***DISCLAIMER*** The following review is entirely my opinion. If you comment (which I encourage you to do) be respectful. If you don't agree with my opinion, that's fine. To each their own. I am just sharing my opinions and perspective. Finally, the reviews are given on a scale of 1-5. 1, of course, being terrible. 2, being not great. 3, being okay. 4, being good and 5, being epic!
127 Hours - 5 out of 5
**Further Disclaimer**This review may contain spoilers. Although between you, me and the blog, they shouldn't qualify as spoilers since Ralston's story has been covered quite extensively and if you don't know how his story ended, you've probably been living under a rock--although not the one that pinned him to a wall.
Tales of survival and entertainment are no strangers. They've had a close relationship for a long time but rarely are they brought to the screen in a way that is realistic. 127 Hours is as close to reality as you will see a film about survival comes--in fact, the man who the story is based upon said that the facts of the movie were so close to reality, that it was nearly a documentary.
The movie follows the true story of mountain climber Aron Ralston who, while navigating the cliffs and caverns of Utah, gets his arm stuck between a bolder and a cliff wall. Ultimately the movie ends with Ralston cutting off his own arm in order to get free but this is really just the icing on the cake as the film throws you down the emotional spiral that Ralston goes through during his torturous time spent trapped.
James Franco delivers--like a boss--as Ralston. Honestly, Franco is amazing in everything he plays. No matter if it was when he was out-acting Tobey Maguire in the Spider-man films or being the only thing entertaining about the stoner flop Pineapple Express, the guy can act the SHIT out of any part and this film is no exception. The man has a certain charm he can extrude that makes you easily believe he is the part he's playing.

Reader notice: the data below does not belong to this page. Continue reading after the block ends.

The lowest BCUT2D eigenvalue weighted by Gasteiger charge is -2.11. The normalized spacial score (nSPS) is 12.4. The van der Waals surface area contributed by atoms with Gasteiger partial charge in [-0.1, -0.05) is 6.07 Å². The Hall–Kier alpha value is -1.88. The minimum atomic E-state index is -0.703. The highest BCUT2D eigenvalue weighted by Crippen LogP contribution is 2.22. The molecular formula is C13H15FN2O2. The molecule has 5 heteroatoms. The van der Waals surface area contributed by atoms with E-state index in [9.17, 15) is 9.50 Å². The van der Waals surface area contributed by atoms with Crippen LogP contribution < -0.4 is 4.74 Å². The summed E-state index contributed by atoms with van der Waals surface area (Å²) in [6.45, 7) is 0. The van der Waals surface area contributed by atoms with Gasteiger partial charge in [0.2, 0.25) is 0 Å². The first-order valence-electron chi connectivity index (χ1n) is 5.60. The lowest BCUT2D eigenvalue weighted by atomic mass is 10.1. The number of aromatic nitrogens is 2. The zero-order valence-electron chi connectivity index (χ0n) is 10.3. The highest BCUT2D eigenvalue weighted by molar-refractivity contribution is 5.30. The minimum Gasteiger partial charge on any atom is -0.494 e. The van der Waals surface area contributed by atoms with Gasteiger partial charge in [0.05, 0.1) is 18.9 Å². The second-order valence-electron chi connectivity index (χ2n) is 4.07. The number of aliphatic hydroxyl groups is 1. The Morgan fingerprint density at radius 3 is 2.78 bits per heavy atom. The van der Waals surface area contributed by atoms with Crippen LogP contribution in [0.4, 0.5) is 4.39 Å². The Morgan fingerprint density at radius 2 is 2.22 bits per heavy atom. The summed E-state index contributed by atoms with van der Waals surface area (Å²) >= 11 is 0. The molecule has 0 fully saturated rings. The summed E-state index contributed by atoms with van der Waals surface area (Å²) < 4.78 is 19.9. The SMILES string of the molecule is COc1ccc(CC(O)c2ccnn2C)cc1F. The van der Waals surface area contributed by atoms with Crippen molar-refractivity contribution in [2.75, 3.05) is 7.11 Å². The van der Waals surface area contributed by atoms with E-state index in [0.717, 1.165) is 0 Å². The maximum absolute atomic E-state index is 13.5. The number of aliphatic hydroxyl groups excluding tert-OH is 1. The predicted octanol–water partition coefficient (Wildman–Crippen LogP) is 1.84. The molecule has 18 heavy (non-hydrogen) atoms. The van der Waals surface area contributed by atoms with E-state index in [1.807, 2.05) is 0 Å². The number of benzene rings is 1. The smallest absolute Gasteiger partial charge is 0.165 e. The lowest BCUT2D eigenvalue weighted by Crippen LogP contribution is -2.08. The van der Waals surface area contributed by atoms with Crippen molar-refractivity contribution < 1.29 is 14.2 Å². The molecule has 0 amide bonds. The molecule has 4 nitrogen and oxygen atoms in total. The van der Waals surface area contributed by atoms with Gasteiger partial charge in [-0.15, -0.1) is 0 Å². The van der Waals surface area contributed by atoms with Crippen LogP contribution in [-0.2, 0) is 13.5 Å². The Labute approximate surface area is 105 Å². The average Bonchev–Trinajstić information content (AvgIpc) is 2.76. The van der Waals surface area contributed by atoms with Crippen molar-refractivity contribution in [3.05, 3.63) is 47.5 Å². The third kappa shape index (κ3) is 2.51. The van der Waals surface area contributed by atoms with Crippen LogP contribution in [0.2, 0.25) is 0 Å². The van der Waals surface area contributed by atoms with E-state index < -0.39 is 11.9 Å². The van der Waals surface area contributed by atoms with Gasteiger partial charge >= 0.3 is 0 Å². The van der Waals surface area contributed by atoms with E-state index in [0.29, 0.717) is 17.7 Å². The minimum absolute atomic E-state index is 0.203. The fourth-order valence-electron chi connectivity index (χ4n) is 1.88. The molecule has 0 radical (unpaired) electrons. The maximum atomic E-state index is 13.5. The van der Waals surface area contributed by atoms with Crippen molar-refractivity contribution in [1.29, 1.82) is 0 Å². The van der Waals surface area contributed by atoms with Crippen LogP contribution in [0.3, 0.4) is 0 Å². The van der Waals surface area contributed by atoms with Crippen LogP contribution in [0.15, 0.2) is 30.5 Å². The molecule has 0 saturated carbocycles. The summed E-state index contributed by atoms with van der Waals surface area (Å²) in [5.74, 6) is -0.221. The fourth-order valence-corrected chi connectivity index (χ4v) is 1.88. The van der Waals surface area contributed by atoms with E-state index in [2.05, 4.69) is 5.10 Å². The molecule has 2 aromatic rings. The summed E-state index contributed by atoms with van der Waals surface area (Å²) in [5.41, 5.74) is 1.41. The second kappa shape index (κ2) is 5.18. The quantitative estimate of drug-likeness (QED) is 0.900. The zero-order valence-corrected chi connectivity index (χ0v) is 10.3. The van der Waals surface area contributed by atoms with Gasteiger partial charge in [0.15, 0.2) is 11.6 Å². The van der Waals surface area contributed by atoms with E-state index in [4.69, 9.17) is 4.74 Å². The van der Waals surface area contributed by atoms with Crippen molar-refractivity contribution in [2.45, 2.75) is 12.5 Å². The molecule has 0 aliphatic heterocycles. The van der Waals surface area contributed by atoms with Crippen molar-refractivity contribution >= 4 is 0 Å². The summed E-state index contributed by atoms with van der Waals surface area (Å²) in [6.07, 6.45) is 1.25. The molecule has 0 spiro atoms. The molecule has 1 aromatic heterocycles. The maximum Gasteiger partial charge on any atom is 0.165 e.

To top off this movie, it's direct by one of the most versatile directors I can think of, Danny Boyle. This guy has made movies about infected killing machines, scientists on a mission to restart the sun, heroin addicts and even an American Bollywood film. Boyle brings this movie to the screen in a way that you, for every second of the film, experience the pain, anguish and a Gollum/Smeagol-style insanity that Ralston goes through. Through amazing camera work that throws you directly into the face of a dying man, tight editing and some amazing music, Boyle did such an amazing job in the director's chair, I really question the Academy's decision of NOT giving him Best Director this year.
Going into 127 Hours, I had neither high, nor low expectations. I didn't read or pay attention to the hype that surrounded this movie and, after watching, I see the critics were right as this movie was just amazing as it put me through a roller coaster of emotion. I highly recommend this one.